Amazfit Bip review

The Bip is all about battery and value

Great Value

TechRadar Verdict

The Bip is the layman’s Apple Watch. At just $99 / £70 (around AU$99) the Bip offers plenty of reason to invest, but none greater than its excellent battery life.


  • +

    Amazing value

  • +

    Stylish design

  • +

    Excellent companion app


  • -

    Auto-pause feature doesn’t work

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    Finicky UI

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    Light on supported workouts

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A good fitness tracker doesn’t need to look like the Apple Watch 5 in order to succeed, but it sure helps. The Amazfit Bip is a head-turning wearable that, even once you learn that it isn’t an Apple Watch, is still worth your attention.

For $79 or £62, the Amazfit Bip is a competent fitness tracker that is said to last longer than 30 days on a single charge. If you’re after a simple wearable that can push notifications from your smartphone, wake you up with a dedicated alarm, and track your workouts with built-in GPS, and more, the Bip makes a strong case for itself.

It’s not the most robust offering, and while it certainly can’t compete with the rich, interactive experience provided by watchOS 6 or Wear OS (or even Samsung's Tizen OS), you’ll likely be impressed with just how much $79 / £62 can get you.

Amazfit Bip price and release date

The Amazfit Bip is out now in the US and UK for $99 or £69.99 (around AU$99) and is readily available on the company’s website, as well as well-traveled web destinations like Amazon.

As Amazfit is a brand within Huami, which supplies wearables under the Xiaomi umbrella, distribution across the globe is a bit murky at the moment. It launched in the US in early 2018 and then came to the UK a couple of months later, while we hope to hear about it arriving in Australia in the future.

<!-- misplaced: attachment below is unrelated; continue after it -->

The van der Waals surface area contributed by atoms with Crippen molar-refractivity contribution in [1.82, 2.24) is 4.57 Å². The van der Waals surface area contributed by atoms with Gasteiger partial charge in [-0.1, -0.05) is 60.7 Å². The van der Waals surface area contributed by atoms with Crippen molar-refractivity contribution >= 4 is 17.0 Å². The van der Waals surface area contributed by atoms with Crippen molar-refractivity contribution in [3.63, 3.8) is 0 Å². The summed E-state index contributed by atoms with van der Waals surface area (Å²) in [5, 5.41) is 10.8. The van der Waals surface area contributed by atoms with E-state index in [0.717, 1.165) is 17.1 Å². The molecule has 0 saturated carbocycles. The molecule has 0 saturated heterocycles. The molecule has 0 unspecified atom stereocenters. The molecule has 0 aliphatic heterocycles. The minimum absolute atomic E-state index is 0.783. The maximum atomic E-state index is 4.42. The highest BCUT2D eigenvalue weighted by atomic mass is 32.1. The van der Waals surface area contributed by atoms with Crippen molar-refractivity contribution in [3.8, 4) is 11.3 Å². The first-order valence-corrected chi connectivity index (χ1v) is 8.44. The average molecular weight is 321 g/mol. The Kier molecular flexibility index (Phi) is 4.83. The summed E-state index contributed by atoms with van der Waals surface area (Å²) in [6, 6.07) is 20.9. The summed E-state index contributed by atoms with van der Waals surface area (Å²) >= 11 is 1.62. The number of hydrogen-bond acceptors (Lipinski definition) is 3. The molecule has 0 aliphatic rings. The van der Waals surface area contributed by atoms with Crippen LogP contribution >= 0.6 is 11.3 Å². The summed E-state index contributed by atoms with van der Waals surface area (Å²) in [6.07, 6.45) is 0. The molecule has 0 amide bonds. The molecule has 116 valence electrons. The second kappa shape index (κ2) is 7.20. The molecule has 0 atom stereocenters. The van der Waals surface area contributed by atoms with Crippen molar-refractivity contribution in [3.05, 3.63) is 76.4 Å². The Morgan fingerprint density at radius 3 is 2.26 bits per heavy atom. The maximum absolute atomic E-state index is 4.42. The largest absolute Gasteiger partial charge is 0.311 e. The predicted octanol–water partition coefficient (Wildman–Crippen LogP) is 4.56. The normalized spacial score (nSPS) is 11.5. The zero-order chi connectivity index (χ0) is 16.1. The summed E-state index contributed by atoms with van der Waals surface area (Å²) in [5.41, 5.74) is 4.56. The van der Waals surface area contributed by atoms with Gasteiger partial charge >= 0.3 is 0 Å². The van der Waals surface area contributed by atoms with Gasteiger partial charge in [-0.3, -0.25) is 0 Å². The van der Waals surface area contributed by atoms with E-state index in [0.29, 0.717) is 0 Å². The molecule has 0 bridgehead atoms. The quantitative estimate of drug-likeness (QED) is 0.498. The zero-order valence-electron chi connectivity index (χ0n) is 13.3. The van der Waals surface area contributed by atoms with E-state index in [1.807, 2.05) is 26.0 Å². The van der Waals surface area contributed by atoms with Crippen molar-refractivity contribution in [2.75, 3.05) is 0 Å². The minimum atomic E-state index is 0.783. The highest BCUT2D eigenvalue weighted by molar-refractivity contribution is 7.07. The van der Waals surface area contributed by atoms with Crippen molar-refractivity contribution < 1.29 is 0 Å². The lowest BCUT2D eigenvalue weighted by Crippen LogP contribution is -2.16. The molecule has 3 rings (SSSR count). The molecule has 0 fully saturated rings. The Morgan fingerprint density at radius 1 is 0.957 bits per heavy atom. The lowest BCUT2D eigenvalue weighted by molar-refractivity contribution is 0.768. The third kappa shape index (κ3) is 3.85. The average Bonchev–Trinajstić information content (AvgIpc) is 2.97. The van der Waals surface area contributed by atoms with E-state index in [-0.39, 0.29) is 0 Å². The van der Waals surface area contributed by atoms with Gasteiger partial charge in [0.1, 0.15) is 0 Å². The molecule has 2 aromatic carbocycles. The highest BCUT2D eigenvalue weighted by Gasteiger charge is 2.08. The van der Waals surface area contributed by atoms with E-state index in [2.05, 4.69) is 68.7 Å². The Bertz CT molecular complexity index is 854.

We’ve already touched on the highlights of the Bip’s design. It looks like an Apple Watch. But upon closer inspection, a closer parallel might be something more like the Pebble Time. 

Built with a matte-textured plastic chassis, the Bip transitions nicely into a slightly curved slate of Corning Gorilla Glass on top of its colored, pixelated display. 

Moving around the tracker’s interface is done on the touchscreen, but waking it with the side button is mandatory. This design choice might seem like an annoyance, though it’s defensible when you realize how easy it can be to accidentally swipe the screen when you’re working out.

The inevitable comparison image, with Apple's wearable on the left (just kidding)

The inevitable comparison image, with Apple's wearable on the left (just kidding)

Speaking more on the glossy button on its side, clicking it triggers an animation to wipe across the screen, indicating that you’ve woken it. The built-in settings allow you to designate a task that launches when you press and hold the button. Things like outdoor running, cycling, treadmill, or walking are the only options available now, but the list could grow in the future.

Once the Bip is unlocked, you have free access to slide your finger around, each direction venturing into different features. Sliding down reveals your connection status, battery level, and lets you toggle a “do not disturb” mode that disables notifications of any kind. Swiping up shows you various notifications that have come through your phone, like text messages or alerts for Twitter. 

Nothing happens when you slide from the right side, but moving left reveals one of seven tiles, which can be rearranged in the Mi Fit companion app. Here, you’ll find the Status section, giving you a deep dive on steps taken, heart rate, distance traveled, etc. Some of the built-in watch faces (like the one prominently pictured in this review) reveal this info without any interaction whatsoever, so your use may vary for this view.

Following Status, there are pages dedicated to Activity, Weather, Alarm, Timer, Compass and Settings. We’ll drill into the Activity section later on, but each of the others are pretty predictable, though accessible, in their execution.

Cameron Faulkner

Cameron is a writer at The Verge, focused on reviews, deals coverage, and news. He wrote for magazines and websites such as The Verge, TechRadar, Practical Photoshop, Polygon, Eater and Al Bawaba.